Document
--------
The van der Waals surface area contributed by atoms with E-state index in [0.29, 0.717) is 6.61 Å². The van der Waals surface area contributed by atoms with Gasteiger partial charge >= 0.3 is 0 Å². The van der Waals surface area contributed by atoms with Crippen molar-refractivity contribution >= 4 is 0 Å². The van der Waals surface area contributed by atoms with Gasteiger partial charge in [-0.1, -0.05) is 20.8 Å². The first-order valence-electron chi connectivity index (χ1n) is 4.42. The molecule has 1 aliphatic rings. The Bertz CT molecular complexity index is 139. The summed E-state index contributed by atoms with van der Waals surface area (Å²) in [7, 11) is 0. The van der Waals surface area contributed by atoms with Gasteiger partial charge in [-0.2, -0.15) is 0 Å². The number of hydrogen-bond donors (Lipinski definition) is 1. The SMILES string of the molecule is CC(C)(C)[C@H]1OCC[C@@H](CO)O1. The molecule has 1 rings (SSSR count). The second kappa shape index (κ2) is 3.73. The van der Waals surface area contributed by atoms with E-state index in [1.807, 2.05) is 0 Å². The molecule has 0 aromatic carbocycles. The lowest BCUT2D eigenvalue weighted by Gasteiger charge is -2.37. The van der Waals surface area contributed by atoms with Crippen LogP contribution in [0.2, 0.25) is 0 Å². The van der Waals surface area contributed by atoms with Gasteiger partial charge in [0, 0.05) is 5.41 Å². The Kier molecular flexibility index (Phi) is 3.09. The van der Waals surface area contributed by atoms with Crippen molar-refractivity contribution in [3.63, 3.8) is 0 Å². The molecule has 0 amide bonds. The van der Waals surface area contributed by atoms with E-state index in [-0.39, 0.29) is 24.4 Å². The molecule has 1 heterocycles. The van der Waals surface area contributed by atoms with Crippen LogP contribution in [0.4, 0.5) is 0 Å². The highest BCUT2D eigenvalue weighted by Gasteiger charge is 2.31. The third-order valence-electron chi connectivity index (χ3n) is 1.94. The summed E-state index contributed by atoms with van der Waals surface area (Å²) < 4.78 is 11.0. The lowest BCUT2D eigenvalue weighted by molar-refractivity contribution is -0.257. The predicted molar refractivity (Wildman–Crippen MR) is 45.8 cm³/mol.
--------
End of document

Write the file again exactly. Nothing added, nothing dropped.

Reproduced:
The van der Waals surface area contributed by atoms with E-state index in [0.29, 0.717) is 6.61 Å². The van der Waals surface area contributed by atoms with Gasteiger partial charge >= 0.3 is 0 Å². The van der Waals surface area contributed by atoms with Crippen molar-refractivity contribution >= 4 is 0 Å². The van der Waals surface area contributed by atoms with Gasteiger partial charge in [-0.1, -0.05) is 20.8 Å². The first-order valence-electron chi connectivity index (χ1n) is 4.42. The molecule has 1 aliphatic rings. The Bertz CT molecular complexity index is 139. The summed E-state index contributed by atoms with van der Waals surface area (Å²) in [7, 11) is 0. The van der Waals surface area contributed by atoms with Gasteiger partial charge in [-0.2, -0.15) is 0 Å². The number of hydrogen-bond donors (Lipinski definition) is 1. The SMILES string of the molecule is CC(C)(C)[C@H]1OCC[C@@H](CO)O1. The molecule has 1 rings (SSSR count). The second kappa shape index (κ2) is 3.73. The van der Waals surface area contributed by atoms with E-state index in [1.807, 2.05) is 0 Å². The molecule has 0 aromatic carbocycles. The lowest BCUT2D eigenvalue weighted by Gasteiger charge is -2.37. The van der Waals surface area contributed by atoms with Crippen LogP contribution in [0.2, 0.25) is 0 Å². The van der Waals surface area contributed by atoms with Gasteiger partial charge in [0, 0.05) is 5.41 Å². The Kier molecular flexibility index (Phi) is 3.09. The van der Waals surface area contributed by atoms with Crippen molar-refractivity contribution in [3.63, 3.8) is 0 Å². The molecule has 0 amide bonds. The van der Waals surface area contributed by atoms with E-state index in [-0.39, 0.29) is 24.4 Å². The molecule has 1 heterocycles. The van der Waals surface area contributed by atoms with Crippen LogP contribution in [0.4, 0.5) is 0 Å². The highest BCUT2D eigenvalue weighted by Gasteiger charge is 2.31. The third-order valence-electron chi connectivity index (χ3n) is 1.94. The summed E-state index contributed by atoms with van der Waals surface area (Å²) < 4.78 is 11.0. The lowest BCUT2D eigenvalue weighted by molar-refractivity contribution is -0.257. The predicted molar refractivity (Wildman–Crippen MR) is 45.8 cm³/mol.